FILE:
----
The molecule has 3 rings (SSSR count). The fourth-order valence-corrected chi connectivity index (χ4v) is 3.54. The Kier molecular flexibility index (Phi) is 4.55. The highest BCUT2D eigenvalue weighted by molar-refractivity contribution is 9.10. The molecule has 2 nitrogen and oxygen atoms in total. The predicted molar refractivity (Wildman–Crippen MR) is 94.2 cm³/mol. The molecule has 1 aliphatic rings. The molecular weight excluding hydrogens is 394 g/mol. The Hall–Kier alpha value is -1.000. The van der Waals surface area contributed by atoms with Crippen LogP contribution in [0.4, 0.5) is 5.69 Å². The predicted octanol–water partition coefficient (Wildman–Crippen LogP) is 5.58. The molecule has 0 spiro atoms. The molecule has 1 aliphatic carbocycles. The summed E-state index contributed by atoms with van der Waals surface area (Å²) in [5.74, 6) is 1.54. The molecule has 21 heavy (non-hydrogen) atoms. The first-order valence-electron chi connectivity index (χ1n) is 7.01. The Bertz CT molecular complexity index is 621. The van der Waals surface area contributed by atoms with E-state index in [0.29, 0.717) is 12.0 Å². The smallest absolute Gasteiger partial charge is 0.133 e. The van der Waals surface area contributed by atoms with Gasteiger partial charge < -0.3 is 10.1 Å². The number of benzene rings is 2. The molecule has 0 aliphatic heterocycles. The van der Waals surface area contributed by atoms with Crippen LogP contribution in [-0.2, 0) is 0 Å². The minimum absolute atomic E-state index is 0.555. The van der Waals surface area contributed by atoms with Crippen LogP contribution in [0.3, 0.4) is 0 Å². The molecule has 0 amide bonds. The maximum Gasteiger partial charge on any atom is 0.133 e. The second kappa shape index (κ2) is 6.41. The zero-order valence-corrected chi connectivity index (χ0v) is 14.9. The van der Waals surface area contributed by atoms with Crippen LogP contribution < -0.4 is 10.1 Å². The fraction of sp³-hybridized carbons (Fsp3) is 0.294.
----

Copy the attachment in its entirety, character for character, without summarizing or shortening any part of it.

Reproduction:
The molecule has 3 rings (SSSR count). The fourth-order valence-corrected chi connectivity index (χ4v) is 3.54. The Kier molecular flexibility index (Phi) is 4.55. The highest BCUT2D eigenvalue weighted by molar-refractivity contribution is 9.10. The molecule has 2 nitrogen and oxygen atoms in total. The predicted molar refractivity (Wildman–Crippen MR) is 94.2 cm³/mol. The molecule has 1 aliphatic rings. The molecular weight excluding hydrogens is 394 g/mol. The Hall–Kier alpha value is -1.000. The van der Waals surface area contributed by atoms with Crippen LogP contribution in [0.4, 0.5) is 5.69 Å². The predicted octanol–water partition coefficient (Wildman–Crippen LogP) is 5.58. The molecule has 0 spiro atoms. The molecule has 1 aliphatic carbocycles. The summed E-state index contributed by atoms with van der Waals surface area (Å²) in [5.74, 6) is 1.54. The molecule has 21 heavy (non-hydrogen) atoms. The first-order valence-electron chi connectivity index (χ1n) is 7.01. The Bertz CT molecular complexity index is 621. The van der Waals surface area contributed by atoms with E-state index in [0.29, 0.717) is 12.0 Å². The smallest absolute Gasteiger partial charge is 0.133 e. The van der Waals surface area contributed by atoms with Gasteiger partial charge < -0.3 is 10.1 Å². The number of benzene rings is 2. The molecule has 0 aliphatic heterocycles. The van der Waals surface area contributed by atoms with Crippen LogP contribution in [-0.2, 0) is 0 Å². The minimum absolute atomic E-state index is 0.555. The van der Waals surface area contributed by atoms with Crippen LogP contribution in [0.3, 0.4) is 0 Å². The molecule has 0 amide bonds. The maximum Gasteiger partial charge on any atom is 0.133 e. The second kappa shape index (κ2) is 6.41. The zero-order valence-corrected chi connectivity index (χ0v) is 14.9. The van der Waals surface area contributed by atoms with Crippen LogP contribution < -0.4 is 10.1 Å². The fraction of sp³-hybridized carbons (Fsp3) is 0.294.